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Do Directors Own Pierrel S.p.A. (BIT:PRL) Shares?

Simply Wall St

The big shareholder groups in Pierrel S.p.A. (BIT:PRL) have power over the company. Large companies usually have institutions as shareholders, and we usually see insiders owning shares in smaller companies. Warren Buffett said that he likes 'a business with enduring competitive advantages that is run by able and owner-oriented people'. So it's nice to see some insider ownership, because it may suggest that management is owner-oriented.

Pierrel is not a large company by global standards. It has a market capitalization of €39m, which means it wouldn't have the attention of many institutional investors. Our analysis of the ownership of the company, below, shows that institutional investors have not yet purchased much of the company. Let's delve deeper into each type of owner, to discover more about PRL.

See our latest analysis for Pierrel

BIT:PRL Ownership Summary, August 19th 2019

What Does The Institutional Ownership Tell Us About Pierrel?

Institutional investors commonly compare their own returns to the returns of a commonly followed index. So they generally do consider buying larger companies that are included in the relevant benchmark index.

Less than 5% of Pierrel is held by institutional investors. This suggests that some funds have the company in their sights, but many have not yet bought shares in it. If the business gets stronger from here, we could see a situation where more institutions are keen to buy. We sometimes see a rising share price when a few big institutions want to buy a certain stock at the same time. The history of earnings and revenue, which you can see below, could be helpful in considering if more institutional investors will want the stock. Of course, there are plenty of other factors to consider, too.

BIT:PRL Income Statement, August 19th 2019

Hedge funds don't have many shares in Pierrel. There is a little analyst coverage of the stock, but not much. So there is room for it to gain more coverage.

Insider Ownership Of Pierrel

While the precise definition of an insider can be subjective, almost everyone considers board members to be insiders. The company management answer to the board; and the latter should represent the interests of shareholders. Notably, sometimes top-level managers are on the board, themselves.

Most consider insider ownership a positive because it can indicate the board is well aligned with other shareholders. However, on some occasions too much power is concentrated within this group.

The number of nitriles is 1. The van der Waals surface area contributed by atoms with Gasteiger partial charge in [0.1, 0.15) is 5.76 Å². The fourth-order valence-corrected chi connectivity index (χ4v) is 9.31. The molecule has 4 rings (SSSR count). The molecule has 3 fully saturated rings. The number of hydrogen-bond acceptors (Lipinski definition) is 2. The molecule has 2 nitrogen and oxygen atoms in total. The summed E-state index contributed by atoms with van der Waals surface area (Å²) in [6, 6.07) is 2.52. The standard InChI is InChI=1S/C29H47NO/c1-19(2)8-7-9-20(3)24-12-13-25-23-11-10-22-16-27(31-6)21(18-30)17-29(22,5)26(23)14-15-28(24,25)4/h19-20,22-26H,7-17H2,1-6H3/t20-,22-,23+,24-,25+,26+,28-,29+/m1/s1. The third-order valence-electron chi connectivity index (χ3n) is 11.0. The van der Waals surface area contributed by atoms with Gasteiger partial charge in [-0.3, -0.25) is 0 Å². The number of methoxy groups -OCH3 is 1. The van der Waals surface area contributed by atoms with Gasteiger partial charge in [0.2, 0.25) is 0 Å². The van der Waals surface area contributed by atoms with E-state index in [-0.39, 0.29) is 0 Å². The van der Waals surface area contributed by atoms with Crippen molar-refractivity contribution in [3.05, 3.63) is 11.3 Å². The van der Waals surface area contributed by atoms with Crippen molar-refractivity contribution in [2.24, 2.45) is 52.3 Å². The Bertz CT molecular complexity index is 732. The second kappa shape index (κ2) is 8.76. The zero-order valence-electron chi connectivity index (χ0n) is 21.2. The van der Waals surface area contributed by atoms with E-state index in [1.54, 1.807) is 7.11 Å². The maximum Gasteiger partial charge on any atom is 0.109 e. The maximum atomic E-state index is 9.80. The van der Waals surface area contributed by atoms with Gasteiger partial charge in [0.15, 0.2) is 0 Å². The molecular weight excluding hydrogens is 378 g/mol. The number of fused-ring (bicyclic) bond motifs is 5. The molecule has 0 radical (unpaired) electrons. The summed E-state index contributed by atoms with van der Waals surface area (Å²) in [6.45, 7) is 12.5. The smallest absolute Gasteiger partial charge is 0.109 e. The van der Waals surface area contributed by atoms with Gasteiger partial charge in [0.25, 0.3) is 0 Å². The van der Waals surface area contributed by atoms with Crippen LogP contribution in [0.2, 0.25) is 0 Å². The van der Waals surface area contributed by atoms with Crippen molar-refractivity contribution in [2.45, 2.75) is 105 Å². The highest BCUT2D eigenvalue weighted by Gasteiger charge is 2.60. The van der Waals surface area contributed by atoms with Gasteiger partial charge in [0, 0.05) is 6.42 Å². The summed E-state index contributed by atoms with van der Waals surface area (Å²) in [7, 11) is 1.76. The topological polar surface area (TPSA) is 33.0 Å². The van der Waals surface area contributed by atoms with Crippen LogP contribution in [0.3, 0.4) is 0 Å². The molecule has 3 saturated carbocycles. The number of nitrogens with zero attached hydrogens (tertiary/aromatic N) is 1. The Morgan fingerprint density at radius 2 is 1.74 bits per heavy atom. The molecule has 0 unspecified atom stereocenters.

Our most recent data indicates that insiders own a reasonable proportion of Pierrel S.p.A.. Insiders have a €8.4m stake in this €39m business. I would say this shows alignment with shareholders, but it is worth noting that the company is still quite small; some insiders may have founded the business. You can click here to see if those insiders have been buying or selling.

General Public Ownership

The general public, with a 20% stake in the company, will not easily be ignored. While this group can't necessarily call the shots, it can certainly have a real influence on how the company is run.

Private Company Ownership

We can see that Private Companies own 57%, of the shares on issue. It might be worth looking deeper into this. If related parties, such as insiders, have an interest in one of these private companies, that should be disclosed in the annual report. Private companies may also have a strategic interest in the company.

Next Steps:

It's always worth thinking about the different groups who own shares in a company. But to understand Pierrel better, we need to consider many other factors.

I always like to check for a history of revenue growth. You can too, by accessing this free chart of historic revenue and earnings in this detailed graph.

If you would prefer discover what analysts are predicting in terms of future growth, do not miss this free report on analyst forecasts.

NB: Figures in this article are calculated using data from the last twelve months, which refer to the 12-month period ending on the last date of the month the financial statement is dated. This may not be consistent with full year annual report figures.

We aim to bring you long-term focused research analysis driven by fundamental data. Note that our analysis may not factor in the latest price-sensitive company announcements or qualitative material.

If you spot an error that warrants correction, please contact the editor at editorial-team@simplywallst.com. This article by Simply Wall St is general in nature. It does not constitute a recommendation to buy or sell any stock, and does not take account of your objectives, or your financial situation. Simply Wall St has no position in the stocks mentioned. Thank you for reading.